September 2016
Volume 57, Issue 12
Open Access
ARVO Annual Meeting Abstract  |   September 2016
IL-6 Contributes to Corneal Nerve Degeneration Following HSV-1 Infection
Author Affiliations & Notes
  • Ana J Chucair-Elliott
    Ophthalmology, University of Oklahoma Health Sciences Center, Oklahoma City, Oklahoma, United States
  • Daniel J Carr
    Ophthalmology, University of Oklahoma Health Sciences Center, Oklahoma City, Oklahoma, United States
    Microbiology and Immunology, University of Oklahoma Health Sciences Center, Oklahoma City, Oklahoma, United States
  • Footnotes
    Commercial Relationships   Ana Chucair-Elliott, None; Daniel Carr, None
  • Footnotes
    Support  National Institutes of Health (NIH) grant: R01 EY021238, Oklahoma Center for Adult Stem Cell Research (OCASCR) grant through the Oklahoma Tobacco Settlement Endowment Trust, and an unrestricted grant from Research to Prevent Blindness.
Investigative Ophthalmology & Visual Science September 2016, Vol.57, 317. doi:
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    • Get Citation

      Ana J Chucair-Elliott, Daniel J Carr; IL-6 Contributes to Corneal Nerve Degeneration Following HSV-1 Infection. Invest. Ophthalmol. Vis. Sci. 2016;57(12):317.

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      © ARVO (1962-2015); The Authors (2016-present)

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Abstract

Purpose : Herpes simplex virus type I (HSV-1) is a leading cause of neurotrophic keratitis, characterized by decreased or absent corneal sensation and blink reflex as a consequence of damage to the sensory fibers innervating the cornea. Our previous results revealed regression of the corneal nerves during the acute phase of HSV-1 infection. The aim of this study is to determine whether the loss of nerves is caused directly by the virus or indirectly by the elicited immune response.

Methods : C57BL/6J mice were infected with 103 plaque forming units of HSV-1. At 2 h pi, mice were topically applied 0.1% dexamethasone ophthalmic solution (DEX) or artificial tears as controls (VEH) onto their corneas (4 times/day). Corneas were harvested at 2, 4, and 8 days post-infection (pi) and assessed for viral content by the plaque assay and infiltrating myeloid cells and T cells by flow cytometry. Corneal sensitivity was evaluated in mice using a Cochet-Bonnet esthesiometer and corneas were processed for immunohistochemistry (IHC) to analyze corneal nerves (β III tubulin). The corneal content of chemokines and inflammatory cytokines was assayed by suspension array. In other experiments, IL-6 neutralizing antibody or isotype control was administered subconjuctivally to infected mice and corneas from both groups were subjected to sensitivity measurements and analysis of nerves, viral content, and infiltrating inflammatory cells.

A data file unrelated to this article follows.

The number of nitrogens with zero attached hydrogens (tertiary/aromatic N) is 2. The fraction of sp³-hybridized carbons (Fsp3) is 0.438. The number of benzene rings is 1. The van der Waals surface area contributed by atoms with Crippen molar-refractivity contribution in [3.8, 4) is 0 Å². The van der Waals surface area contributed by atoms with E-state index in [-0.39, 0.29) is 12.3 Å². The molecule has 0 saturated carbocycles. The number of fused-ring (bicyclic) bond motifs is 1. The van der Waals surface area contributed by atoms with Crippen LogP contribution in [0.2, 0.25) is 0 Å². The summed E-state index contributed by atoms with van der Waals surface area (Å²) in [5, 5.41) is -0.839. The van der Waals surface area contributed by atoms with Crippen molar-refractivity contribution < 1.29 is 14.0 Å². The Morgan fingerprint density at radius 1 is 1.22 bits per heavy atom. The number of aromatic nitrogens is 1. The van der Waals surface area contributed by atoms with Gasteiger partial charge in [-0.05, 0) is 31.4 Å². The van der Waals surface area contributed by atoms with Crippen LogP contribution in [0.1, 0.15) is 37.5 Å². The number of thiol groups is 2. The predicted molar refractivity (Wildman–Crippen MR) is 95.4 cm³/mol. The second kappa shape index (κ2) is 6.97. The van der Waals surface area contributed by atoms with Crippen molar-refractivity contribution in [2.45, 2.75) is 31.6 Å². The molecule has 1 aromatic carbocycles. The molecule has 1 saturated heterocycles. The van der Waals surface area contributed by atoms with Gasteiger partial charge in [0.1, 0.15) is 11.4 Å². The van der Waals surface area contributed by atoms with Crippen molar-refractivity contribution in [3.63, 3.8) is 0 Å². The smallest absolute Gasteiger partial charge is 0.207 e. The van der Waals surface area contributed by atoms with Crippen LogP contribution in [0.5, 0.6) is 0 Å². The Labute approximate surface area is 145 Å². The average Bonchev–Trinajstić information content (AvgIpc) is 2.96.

Results : DEX significantly preserved both the area occupied by nerves in the cornea and corneal sensitivity upon infection. DEX reduced both myeloid and T cell populations in the cornea and resulted in unchanged viral content at 4 and 8 days pi. Chemokine and inflammatory cytokine levels were greatly increased in infected corneas treated with VEH at 8 days pi but suppressed by DEX. Neutralization of IL-6 without changes in other cytokine levels resulted in partial preservation of corneal sensitivity and nerves even in the presence of an increased viral load.

Conclusions : Our data suggest the nerve regression is caused by the elicited immune response to HSV-1 rather than by the direct effect of viral replication in the cornea. Treatment of infected corneas with DEX results in anatomical and functional preservation of corneal nerves. Studies using neutralizing antibodies support a role of IL-6 as one of the mediators of corneal nerve damage following infection with HSV-1.

This is an abstract that was submitted for the 2016 ARVO Annual Meeting, held in Seattle, Wash., May 1-5, 2016.

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